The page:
Honestly build trust. Brands = trust. Trust means they know you will deliever. Just say after, I will get back to soon and then make sure you do. Develop the conversation. The second part will be a home run, I promise.
Dancing - people pay for it because they want to. I do, if its good music, sorry Ceeps. Why can we not do it with music? Exclusivity is the only time I pay for music and I like material items. But why else?
Question, so they are moving away from permium brands. Are you going to stop marketing? Is it cyclical? Ok, budwieser, if I can count you as a premium brand (I don’t, but we are talking about Miller here), market now. Steal the market. Do the recession marketing, and when things get better, more profits to you. Long Term thinking. How long has a recession lasted in the US since the great depression? (Hint: not long).
A simple timbit hand out is Walt Disney’s Wienie (see early post). It is Seth Godin’s marketing definition, “make promises, overdeliver them.” What does a timbit cost that retail location? Probably next to nothing. What kind of customer service does that achieve? Exactly.
Asspcoiation can be a use issues when it comes to major purchases, especially in sporting (think sponserships of pro athletes). But at the end of the day, a product is a product. Any merger/acuqistion can ruin that. If Doral can mantain Cannondale’s reputation, that is great. I still call them crack and fails, but that is a personal opinion, I don’t care who owns them, I rather own a Cervelo. At least Doral (as mentioned) has a lot more resources to push towards the brand. Something positive.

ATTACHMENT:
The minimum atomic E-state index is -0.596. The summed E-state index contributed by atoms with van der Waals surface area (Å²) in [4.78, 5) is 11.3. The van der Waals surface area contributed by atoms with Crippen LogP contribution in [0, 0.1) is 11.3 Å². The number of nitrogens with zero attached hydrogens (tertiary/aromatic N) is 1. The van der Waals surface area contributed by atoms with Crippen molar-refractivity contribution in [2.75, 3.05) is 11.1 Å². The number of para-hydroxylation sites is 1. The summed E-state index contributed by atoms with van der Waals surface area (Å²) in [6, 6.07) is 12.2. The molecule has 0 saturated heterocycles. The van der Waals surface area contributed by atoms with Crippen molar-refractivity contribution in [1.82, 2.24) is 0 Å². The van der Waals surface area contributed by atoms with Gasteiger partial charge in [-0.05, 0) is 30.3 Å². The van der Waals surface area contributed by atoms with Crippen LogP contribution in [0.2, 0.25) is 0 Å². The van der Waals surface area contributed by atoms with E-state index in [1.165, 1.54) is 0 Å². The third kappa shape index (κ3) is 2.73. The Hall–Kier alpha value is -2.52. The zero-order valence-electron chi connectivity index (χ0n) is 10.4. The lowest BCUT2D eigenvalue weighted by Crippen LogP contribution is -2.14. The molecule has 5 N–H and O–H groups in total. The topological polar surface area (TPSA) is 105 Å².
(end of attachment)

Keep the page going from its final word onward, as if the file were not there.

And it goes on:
Buying a brand to build a brand? Does this make sense? Is it for brand presense? or more likely the distrubtion network. At least, that would be the only reason why I could buy a brand. I want to puch my brand, in this case NIKE.
The Walrus has an article this month on cycling entitled “Geared Up: On the road to two-wheeled transcendence. One man’s love affair with his bicycle”. It starts out like typical articles - about accidents and the dangers of cycling…
"Guy behind me. Parked car. Get around it. Hey, he brushed me! Don’t panic. Grip down on the handlebars. Steady, steady. Running me into the curb. Brake … not too hard. Don’t throw yourself off. Brace for the shock. Watch your crotch. Watch the Toronto Star box … uh, where am I? How long have I been lying here? My hands. Can’t close them, they’re throbbing.
Look up… “I saw the whole thing,” says the skateboard guy. “He ran you over.”
Mostly about the bad, and it really maters. These items should be evaluated in any good strategy. Remember your own resources are something you always have to evaluate first. Then again, I think these are still positive, it comes down to how you handle them.
This also goes back to the ageist marketers. Middle aged people buy cds. Hell, I buy some cds. I perfer the physical copy. In the perfect world, I would have all vinyl with high quality mp3 conversions (but I need a better job (not a student)).